4 Hazards associated with use of powered machinery. Entanglement, Friction/Abrasion, Cutting, Shearing, Stabbing/Puncturing, Drawing in, and Ejection. (Electrical hazards are dealt with in the section on Electricity in the workplace ) out Severity to Mitigate Risk hood Guards are either permanent fixtures, or are available to be fitted to machines as necessary. They are correctly adjusted and used by operators to prevent injury from the following: Moving/rotating machine parts. Moving/rotating cutting tools and blades. Moving/rotating work-pieces Flying cuttings Abrasive wheels or parts thereof Work-pieces are securely held by suitable vices, fixtures and clamps. Emergency stop/brake mechanisms are fitted as appropriate. Space is available around machines to allow safe movement and prevent crushing and impacts. Abrasive wheels are mounted and dressed by trained and competent persons. Work-rests on bench and pedestal grinders are properly set by experienced and competent persons. Machine operators wear suitable protective clothing including lab coats and eye/face protection. Loose clothing and jewelery, including rings with large protrusions, are not worn. Long hair is required to be tied back. Machinery is kept in good working condition by regular maintenance and cleaning.
5 Hazards associated with maintenance of powered machinery: Entanglement/ drawing in, crushing, electricity. Hazards associated with the use of hand held/portable power tools: Electric shock, burns, fire. Materials, dust and small projectiles Noise Cuts, abrasions. Trips. out Severity to Mitigate Risk hood Machinery is stopped and electrically isolated during maintenance. Electrical fault diagnosis or testing requiring power to be switched on is only done by experienced, competent electrical engineers working to IET standards. Portable electrical equipment and power tools are maintained, inspected and PAT tested 6 or 12 monthly in compliance with the University Electrical Safety policy. An in line Residual Current Device (RCD) is provided and used. Eye, face, respiratory protection and gloves are provided and used and a flexible dust extraction arm is provided and used as necessary. Ear defenders are provided and used where noise levels are high. Guards are fitted, correctly adjusted and used where required and are periodically checked and maintained. Gloves and overalls/lab coats are provided and used as necessary to protect hands and body. Trailing leads are routed away from walkways or are covered to reduce trip hazard.
6 Hazards Associated with the use of hand/ foot operated machine tools: out Severity to Mitigate Risk hood Cutting, shearing, and crushing. Hazards associated with the use of hand tools: Cutting, crushing, abrasions, stabbing, dust Hazards associated with hot work processes and electric welding/soldering: temperature, hot work-pieces, fire, materials, fumes, compressed gases, flashbacks Electrical, UV Radiation, arc flashes, noise Moderate Moderate Guards are fitted and used to prevent access to shear blades, punch tools and dies. Suitable tools for holding and moving work-pieces are provided. Suitable hand tools in good condition are provided and maintained as appropriate. Eye protection, overalls /lab coats, gloves, safety shoes and dust masks are provided and used where appropriate. Suitable tools for holding and moving hot work-pieces are provided and used. Suitable fire resistant overalls, lab coats, aprons, hats and gloves are used. Suitable welding shields and goggles are supplied and used and maintained as appropriate. Working area is kept clear of combustible materials. Materials are selected carefully to minimise the health risks. Adequate ventilation, or a flexible fume extraction arm is provided and used. Face masks are supplied and used where appropriate. Mobile welding screens are provided and used. Electric welders are checked periodically by a competent electrical technician in line with the University Electrical Safety Policy. Ear defenders are provided and used where appropriate. Very Low Very Low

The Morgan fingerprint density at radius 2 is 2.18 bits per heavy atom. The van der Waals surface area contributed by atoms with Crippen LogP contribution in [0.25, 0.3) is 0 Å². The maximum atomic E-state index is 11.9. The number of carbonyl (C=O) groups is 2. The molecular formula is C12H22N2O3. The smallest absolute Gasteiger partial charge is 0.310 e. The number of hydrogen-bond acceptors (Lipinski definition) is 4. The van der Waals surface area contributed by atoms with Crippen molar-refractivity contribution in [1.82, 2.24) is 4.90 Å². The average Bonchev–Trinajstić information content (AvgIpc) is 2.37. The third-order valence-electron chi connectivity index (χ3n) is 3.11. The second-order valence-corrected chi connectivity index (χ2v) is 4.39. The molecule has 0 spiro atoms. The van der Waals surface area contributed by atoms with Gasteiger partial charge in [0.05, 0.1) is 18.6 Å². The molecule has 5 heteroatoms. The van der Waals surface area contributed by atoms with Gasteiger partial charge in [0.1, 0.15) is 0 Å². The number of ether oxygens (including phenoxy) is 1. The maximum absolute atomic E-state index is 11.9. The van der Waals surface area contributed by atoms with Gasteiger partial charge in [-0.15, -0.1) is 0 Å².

7 Hazards Associated with Human Factors: Unsafe person/practices out Severity to Mitigate Risk hood Only people who are adequately trained or are experienced and deemed as competent are allowed to work independently in the workshop. New members, or others with limited experience, are instructed and closely supervised when working in the area. A range of personal protective equipment is provided and instructions on its proper use and maintenance are provided as appropriate. Lone working is not allowed in the workshop. Hazards associated with the workplace and the working environment: Access. Slips, trips, fall. There is adequate provision of first aiders and FA equipment. Access to the workshop is controlled by code lock. The consumption of food and drink is not allowed in the workshop. Moderate Moderate A good standard of housekeeping is maintained. Passages are kept free of obstructions. Spills and/or leaks are dealt with promptly. Storage and work areas are kept separate. Floor surfaces are sound and are painted periodically.